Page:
Demand Increases for Philippine Abaca as Raw Material for Face Masks and PPEs

Not many know that the Philippines is the world’s biggest producer and supplier of abaca fibers worldwide. Abaca, also known as manila hemp, is actually one of the most preferred materials in making face masks and personal protective equipment (PPE). The demand for it is very high in the midst of the global pandemic caused by COVID-19.

We don’t only export abaca fiber as raw materials for face masks worldwide, there are locally made ones also

The Philippine Fiber Industry Development Authority (PhilFIDA) is currently helping abaca producers step up their efforts to meet the fast-growing demand and supply the shortage in face masks, PPEs and other medical fabric. Those are the main protection methods used, particularly by frontliners, all over the world against COVID-19. The new normal also requires everyone to put on face masks. Thus, local and international demand is expected to further increase in the coming months.

PhilFIDA is not only promoting the export of abaca fiber, but is also encouraging the production of local face masks. A company in Misamis Oriental called Salay Handmade Products Industries Incorporated (SHAPII) has produced 7XB Face Mask, which is made from abaca. The fiber is converted to special filters to serve as protection from the virus.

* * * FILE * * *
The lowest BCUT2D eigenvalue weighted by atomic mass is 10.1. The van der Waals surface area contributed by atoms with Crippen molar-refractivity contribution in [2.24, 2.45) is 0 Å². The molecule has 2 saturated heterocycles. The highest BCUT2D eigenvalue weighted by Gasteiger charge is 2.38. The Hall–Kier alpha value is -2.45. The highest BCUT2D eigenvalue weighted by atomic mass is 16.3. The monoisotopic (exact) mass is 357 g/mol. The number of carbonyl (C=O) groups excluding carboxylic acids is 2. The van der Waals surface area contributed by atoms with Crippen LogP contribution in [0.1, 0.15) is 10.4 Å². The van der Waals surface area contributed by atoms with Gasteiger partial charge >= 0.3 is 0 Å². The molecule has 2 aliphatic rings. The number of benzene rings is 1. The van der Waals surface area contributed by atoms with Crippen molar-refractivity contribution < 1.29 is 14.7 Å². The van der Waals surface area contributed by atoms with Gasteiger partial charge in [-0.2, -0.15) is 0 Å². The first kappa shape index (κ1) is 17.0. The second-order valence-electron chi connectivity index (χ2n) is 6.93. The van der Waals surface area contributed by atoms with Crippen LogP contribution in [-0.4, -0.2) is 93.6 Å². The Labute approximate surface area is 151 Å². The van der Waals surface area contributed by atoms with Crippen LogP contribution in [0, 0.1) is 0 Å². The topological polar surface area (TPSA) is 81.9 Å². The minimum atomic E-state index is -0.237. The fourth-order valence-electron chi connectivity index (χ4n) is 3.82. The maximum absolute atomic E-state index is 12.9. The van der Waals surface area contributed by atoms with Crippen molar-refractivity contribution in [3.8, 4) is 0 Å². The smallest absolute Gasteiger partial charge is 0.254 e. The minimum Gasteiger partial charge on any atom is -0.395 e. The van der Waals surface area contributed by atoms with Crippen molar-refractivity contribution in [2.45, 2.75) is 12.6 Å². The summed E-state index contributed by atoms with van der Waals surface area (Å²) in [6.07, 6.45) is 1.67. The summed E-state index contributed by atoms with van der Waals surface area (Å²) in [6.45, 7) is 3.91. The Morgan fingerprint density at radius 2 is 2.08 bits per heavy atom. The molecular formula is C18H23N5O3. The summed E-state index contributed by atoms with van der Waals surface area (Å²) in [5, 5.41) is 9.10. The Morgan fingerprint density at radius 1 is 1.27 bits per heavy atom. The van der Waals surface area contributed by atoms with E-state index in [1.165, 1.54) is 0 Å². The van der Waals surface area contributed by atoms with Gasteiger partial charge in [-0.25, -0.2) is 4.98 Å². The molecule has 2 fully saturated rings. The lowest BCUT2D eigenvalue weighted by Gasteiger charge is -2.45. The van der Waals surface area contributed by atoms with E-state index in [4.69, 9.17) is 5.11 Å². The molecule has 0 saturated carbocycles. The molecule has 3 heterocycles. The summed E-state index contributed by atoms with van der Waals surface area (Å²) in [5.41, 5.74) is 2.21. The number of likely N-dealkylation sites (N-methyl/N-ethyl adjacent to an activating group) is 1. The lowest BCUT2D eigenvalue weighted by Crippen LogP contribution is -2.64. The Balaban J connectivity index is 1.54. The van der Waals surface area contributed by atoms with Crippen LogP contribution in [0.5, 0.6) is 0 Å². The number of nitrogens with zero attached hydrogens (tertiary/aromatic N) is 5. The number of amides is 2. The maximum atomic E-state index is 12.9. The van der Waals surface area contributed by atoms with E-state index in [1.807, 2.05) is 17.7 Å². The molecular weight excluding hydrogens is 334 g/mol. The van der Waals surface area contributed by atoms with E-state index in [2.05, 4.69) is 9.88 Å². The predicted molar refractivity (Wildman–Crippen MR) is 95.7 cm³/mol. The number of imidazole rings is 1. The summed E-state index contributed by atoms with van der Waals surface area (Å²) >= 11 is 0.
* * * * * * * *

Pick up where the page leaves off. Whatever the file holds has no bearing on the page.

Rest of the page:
According to the Department of Science and Technology (DOST), the abaca mask is seven times more efficient than a regular cloth mask. The abaca fiber provides better filtration, density, porosity, and water repellency compared to other synthetic materials. Masks made from abaca are also environment-friendly and biodegradable because they do not contain plastic or harmful chemicals.

The revival of the local abaca industry will be a big help to the 90,000 farmers involved in growing abaca. According to PhilFIDA, 51 of the 81 provinces in the country have abaca farms. The top abaca producers are Bicol (particularly Catanduanes), Central Visayas, Davao Oriental, Cotabato, and Caraga. Abaca is an important raw material for tea bags, coffee filters, food packaging, textile, clothing, shoes, bags, wall coverings, sheets, and even paper money. Japanese currency notes (Yen) actually contain up to 30% abaca.

The abaca sector alone contributes Php4.7 billion to country’s economy annually, so it deserves all the support it needs. There are also many other natural fibers that are locally produced, such as bamboo, buri, coir, cotton, jute (saluyot), nipa, pandan, piña, raffia, ramie, rattan, rice straw, silk, talahib, vetiver, and waterlily.

Let’s continue to support local industries and Filipino products!

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